Dr Frank Grundig

Lecturer in International Relations,
Deputy-Director of the Global Challenges Doctoral Centre
+44 (0)1227 (82)4100
Dr Frank Grundig


Dr Frank Grundig joined the School in 2007. He previously taught at the University of Essex and was a Marie Curie Fellow. Since 2019 he has also been Deputy-Director of the Global Challenges Doctoral Centre at the University of Kent. 

Research interests

I have been interested in international institutions and various aspects of climate change and environmental politics and policy since grad school. The emphasis of my research has shifted somewhat over the years but I remain interested and research active in all the areas listed below. Since I have taken on the role of Deputy-Director at the Global Challenges Doctoral Centre at Kent my interest in sustainable development, especially as it relates to climate change, has intensified.  Empirically I have engaged in qualitative field work, survey research, and (survey) experiments.

Individual climate change attitudes and behaviour, their drivers and how to influence them (current empirical focus South East Asia)

Climate change and its relationship to other Sustainable Development Goals

The influence of international institutions on domestic climate politics and policy making and the mobilisation of domestic civil society groups working on climate change (current empirical focus Latin America).

International institutions and their effectiveness in general and the effect of structural power on environmental regime effectiveness in particular.

International cooperation and institution from an international relations theory point of view (neoliberal institutionalism / neo-institutionalism, (neo)-realism, two-level-games).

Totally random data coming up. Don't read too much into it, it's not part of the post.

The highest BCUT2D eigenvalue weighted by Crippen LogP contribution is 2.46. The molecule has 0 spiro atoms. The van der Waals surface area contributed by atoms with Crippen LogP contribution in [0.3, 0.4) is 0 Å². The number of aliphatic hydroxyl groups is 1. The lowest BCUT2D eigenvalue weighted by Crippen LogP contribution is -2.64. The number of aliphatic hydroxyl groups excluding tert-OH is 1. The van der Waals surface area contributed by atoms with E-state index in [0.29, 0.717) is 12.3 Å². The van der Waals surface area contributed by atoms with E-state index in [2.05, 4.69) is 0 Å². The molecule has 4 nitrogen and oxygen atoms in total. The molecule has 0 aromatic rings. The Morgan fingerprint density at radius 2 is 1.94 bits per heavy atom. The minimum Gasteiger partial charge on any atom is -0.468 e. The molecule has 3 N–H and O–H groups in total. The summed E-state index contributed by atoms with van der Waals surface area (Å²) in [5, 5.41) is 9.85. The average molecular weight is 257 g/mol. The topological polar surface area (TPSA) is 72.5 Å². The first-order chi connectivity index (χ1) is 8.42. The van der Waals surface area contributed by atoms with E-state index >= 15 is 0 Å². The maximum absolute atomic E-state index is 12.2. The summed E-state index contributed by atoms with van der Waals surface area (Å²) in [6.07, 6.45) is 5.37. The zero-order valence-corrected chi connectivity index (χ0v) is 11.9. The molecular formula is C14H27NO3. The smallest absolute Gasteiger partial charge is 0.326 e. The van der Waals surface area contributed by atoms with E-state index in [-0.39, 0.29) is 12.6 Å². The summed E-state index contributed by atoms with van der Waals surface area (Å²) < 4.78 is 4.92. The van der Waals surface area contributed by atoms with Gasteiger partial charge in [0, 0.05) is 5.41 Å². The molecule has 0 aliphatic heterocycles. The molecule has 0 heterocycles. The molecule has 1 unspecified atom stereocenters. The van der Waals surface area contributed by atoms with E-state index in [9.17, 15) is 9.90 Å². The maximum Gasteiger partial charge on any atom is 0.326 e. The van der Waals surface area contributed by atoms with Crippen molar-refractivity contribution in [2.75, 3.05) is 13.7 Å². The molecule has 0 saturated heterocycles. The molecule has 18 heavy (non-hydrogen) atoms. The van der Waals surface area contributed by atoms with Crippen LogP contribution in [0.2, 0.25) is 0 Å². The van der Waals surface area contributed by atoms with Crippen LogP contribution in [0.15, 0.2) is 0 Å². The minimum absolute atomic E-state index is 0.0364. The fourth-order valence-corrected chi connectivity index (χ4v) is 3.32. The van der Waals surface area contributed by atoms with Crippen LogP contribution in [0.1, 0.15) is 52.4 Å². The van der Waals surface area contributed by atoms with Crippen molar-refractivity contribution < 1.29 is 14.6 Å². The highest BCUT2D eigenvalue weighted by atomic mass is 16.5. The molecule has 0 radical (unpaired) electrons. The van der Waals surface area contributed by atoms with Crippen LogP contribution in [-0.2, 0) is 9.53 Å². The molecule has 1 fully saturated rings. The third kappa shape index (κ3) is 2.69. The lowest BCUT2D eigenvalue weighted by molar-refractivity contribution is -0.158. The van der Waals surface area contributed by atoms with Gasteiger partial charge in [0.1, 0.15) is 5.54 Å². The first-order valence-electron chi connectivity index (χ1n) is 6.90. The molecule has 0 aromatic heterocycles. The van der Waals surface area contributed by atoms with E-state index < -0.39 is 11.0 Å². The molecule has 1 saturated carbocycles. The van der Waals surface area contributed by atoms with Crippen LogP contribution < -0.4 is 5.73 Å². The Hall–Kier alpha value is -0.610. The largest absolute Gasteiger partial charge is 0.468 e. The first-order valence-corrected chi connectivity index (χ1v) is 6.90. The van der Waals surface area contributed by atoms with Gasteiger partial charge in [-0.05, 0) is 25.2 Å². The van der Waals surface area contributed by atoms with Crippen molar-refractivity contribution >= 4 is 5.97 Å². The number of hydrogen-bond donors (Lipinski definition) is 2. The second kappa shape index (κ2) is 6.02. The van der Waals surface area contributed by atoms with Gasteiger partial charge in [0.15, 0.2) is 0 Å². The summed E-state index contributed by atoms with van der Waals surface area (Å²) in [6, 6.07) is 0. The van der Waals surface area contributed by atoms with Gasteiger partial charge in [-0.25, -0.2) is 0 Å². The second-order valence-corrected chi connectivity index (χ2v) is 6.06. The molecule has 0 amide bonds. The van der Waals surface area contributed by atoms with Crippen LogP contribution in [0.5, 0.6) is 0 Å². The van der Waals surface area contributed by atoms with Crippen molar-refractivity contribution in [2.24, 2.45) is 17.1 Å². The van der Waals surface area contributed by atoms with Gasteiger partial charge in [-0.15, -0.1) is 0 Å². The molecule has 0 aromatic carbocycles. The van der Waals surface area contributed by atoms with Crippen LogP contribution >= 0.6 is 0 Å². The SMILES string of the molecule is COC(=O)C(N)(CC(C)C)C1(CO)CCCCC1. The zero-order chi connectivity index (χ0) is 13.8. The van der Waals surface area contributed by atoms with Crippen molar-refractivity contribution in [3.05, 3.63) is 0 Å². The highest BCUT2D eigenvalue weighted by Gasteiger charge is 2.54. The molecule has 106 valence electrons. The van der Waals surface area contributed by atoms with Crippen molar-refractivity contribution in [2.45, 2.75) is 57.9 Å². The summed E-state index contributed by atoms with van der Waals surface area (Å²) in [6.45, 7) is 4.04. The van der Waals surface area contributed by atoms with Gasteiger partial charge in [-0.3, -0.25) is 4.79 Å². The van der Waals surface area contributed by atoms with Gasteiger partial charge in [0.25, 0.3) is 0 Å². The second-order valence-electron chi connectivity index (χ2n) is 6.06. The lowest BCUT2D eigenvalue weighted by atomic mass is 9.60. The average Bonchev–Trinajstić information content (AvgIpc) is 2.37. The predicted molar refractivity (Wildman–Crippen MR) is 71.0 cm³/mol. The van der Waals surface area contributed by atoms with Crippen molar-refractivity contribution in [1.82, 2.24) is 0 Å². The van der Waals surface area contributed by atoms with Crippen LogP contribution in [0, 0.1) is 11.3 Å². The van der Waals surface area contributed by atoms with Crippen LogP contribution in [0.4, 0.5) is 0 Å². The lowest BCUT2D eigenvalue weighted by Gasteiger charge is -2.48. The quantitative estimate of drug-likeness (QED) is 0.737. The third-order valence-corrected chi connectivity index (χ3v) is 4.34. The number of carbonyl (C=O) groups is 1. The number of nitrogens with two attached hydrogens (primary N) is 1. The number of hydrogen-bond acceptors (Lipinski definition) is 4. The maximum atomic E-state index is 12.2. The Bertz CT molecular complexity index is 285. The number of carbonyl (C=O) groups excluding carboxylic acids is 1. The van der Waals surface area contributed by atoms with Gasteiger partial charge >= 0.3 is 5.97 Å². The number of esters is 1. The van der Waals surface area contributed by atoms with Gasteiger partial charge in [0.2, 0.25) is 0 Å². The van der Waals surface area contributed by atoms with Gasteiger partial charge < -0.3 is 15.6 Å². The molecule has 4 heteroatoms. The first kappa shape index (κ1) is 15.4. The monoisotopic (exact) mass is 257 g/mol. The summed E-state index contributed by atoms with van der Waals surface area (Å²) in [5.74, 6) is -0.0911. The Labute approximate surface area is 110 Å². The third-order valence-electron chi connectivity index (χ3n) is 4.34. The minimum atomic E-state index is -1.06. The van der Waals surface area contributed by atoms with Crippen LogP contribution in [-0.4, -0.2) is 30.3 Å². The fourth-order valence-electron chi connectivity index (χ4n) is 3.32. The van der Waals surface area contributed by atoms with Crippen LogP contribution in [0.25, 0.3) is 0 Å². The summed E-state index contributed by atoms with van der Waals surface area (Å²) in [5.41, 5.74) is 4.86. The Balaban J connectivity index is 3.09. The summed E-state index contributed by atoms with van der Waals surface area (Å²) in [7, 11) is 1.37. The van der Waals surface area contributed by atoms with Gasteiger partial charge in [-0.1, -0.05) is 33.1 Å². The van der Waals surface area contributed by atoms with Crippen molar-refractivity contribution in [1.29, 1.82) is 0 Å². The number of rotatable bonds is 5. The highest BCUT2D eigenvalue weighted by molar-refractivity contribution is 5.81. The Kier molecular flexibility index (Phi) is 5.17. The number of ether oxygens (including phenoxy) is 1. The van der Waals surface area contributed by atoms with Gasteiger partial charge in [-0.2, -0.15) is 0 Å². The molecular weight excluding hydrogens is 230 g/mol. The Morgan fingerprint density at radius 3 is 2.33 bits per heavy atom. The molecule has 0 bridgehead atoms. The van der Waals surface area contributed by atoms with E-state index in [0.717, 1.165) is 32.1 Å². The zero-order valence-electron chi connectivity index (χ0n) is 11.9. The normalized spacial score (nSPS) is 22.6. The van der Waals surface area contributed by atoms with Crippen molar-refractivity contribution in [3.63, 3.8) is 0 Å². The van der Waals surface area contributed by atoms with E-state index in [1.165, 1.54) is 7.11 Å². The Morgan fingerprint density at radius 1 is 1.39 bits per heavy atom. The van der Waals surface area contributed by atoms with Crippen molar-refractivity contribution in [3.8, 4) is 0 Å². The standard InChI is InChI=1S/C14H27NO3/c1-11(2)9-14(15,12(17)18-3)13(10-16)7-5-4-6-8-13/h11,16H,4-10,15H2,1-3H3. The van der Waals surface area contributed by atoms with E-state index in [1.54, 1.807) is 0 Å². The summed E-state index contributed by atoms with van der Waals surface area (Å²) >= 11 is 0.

Current projects

With colleagues at Kent and in Thailand I am currently working on climate change policy attitudes in South East Asia (Thailand) with a focus on identifying policy relevant levers to improve climate action.

With colleagues at Kent and in Malaysia I am currently working on identifying trade-offs people are willing to make with regard to climate change policies.

I am in the process of completing a project on the influence of international institutions on climate change policy in Peru and mobilisation of civil society groups in Peru and Ecuador.




  • Individual climate change attitudes and behaviour
  • Climate change and sustainable development
  • Negotiations on the climate regime and other environmental regimes
  • Mobilisation of climate change NGOs / CSOs
  • Climate regime / environmental regimes
  • Influence of domestic politics on international climate change outcomes and of international climate regimes on domestic politics.
  • Effectiveness and wider effects of international institutions and organisations
  • International relations theory projects (mainly with an empirical focus): neoliberal institutionalism / neo-institutionalism, (neo)-realism, two level-games and second image / second image reversed theories.
  • Climate change and conflict
Last updated